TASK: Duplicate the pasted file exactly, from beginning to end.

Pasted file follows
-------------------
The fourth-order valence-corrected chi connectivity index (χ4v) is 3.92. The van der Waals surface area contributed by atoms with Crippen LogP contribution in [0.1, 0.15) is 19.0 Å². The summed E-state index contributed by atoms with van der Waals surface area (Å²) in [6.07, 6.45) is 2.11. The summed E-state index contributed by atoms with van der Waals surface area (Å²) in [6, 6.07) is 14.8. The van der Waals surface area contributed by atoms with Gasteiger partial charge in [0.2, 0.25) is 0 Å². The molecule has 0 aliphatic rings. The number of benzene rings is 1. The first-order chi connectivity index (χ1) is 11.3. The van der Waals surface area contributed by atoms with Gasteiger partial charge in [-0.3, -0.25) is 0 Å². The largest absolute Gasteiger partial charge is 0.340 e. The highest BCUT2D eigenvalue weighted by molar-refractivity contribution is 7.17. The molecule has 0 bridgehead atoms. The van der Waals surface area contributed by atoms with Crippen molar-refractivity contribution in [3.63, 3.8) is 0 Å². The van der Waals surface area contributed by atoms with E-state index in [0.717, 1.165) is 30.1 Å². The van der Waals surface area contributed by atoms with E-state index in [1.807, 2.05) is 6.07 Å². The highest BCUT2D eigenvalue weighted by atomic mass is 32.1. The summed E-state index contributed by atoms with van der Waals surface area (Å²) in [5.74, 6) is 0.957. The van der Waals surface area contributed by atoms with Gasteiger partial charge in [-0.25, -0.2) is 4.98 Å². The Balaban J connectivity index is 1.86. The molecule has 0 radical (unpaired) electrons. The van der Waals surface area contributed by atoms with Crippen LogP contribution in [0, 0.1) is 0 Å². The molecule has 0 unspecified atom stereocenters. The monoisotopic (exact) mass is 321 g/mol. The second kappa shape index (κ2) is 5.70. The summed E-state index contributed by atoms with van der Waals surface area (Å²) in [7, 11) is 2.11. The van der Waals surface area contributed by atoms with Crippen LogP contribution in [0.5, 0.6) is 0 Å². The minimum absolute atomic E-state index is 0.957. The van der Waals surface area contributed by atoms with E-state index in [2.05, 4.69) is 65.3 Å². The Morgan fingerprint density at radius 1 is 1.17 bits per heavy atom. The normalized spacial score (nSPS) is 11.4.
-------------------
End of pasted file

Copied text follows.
The fourth-order valence-corrected chi connectivity index (χ4v) is 3.92. The van der Waals surface area contributed by atoms with Crippen LogP contribution in [0.1, 0.15) is 19.0 Å². The summed E-state index contributed by atoms with van der Waals surface area (Å²) in [6.07, 6.45) is 2.11. The summed E-state index contributed by atoms with van der Waals surface area (Å²) in [6, 6.07) is 14.8. The van der Waals surface area contributed by atoms with Gasteiger partial charge in [0.2, 0.25) is 0 Å². The molecule has 0 aliphatic rings. The number of benzene rings is 1. The first-order chi connectivity index (χ1) is 11.3. The van der Waals surface area contributed by atoms with Gasteiger partial charge in [-0.3, -0.25) is 0 Å². The largest absolute Gasteiger partial charge is 0.340 e. The highest BCUT2D eigenvalue weighted by molar-refractivity contribution is 7.17. The molecule has 0 bridgehead atoms. The van der Waals surface area contributed by atoms with Crippen molar-refractivity contribution in [3.63, 3.8) is 0 Å². The van der Waals surface area contributed by atoms with E-state index in [0.717, 1.165) is 30.1 Å². The van der Waals surface area contributed by atoms with E-state index in [1.807, 2.05) is 6.07 Å². The highest BCUT2D eigenvalue weighted by atomic mass is 32.1. The summed E-state index contributed by atoms with van der Waals surface area (Å²) in [5.74, 6) is 0.957. The van der Waals surface area contributed by atoms with Gasteiger partial charge in [-0.25, -0.2) is 4.98 Å². The Balaban J connectivity index is 1.86. The molecule has 0 radical (unpaired) electrons. The van der Waals surface area contributed by atoms with Crippen LogP contribution in [0, 0.1) is 0 Å². The molecule has 0 unspecified atom stereocenters. The monoisotopic (exact) mass is 321 g/mol. The second kappa shape index (κ2) is 5.70. The summed E-state index contributed by atoms with van der Waals surface area (Å²) in [7, 11) is 2.11. The van der Waals surface area contributed by atoms with Crippen LogP contribution in [0.5, 0.6) is 0 Å². The minimum absolute atomic E-state index is 0.957. The van der Waals surface area contributed by atoms with E-state index in [2.05, 4.69) is 65.3 Å². The Morgan fingerprint density at radius 1 is 1.17 bits per heavy atom. The normalized spacial score (nSPS) is 11.4.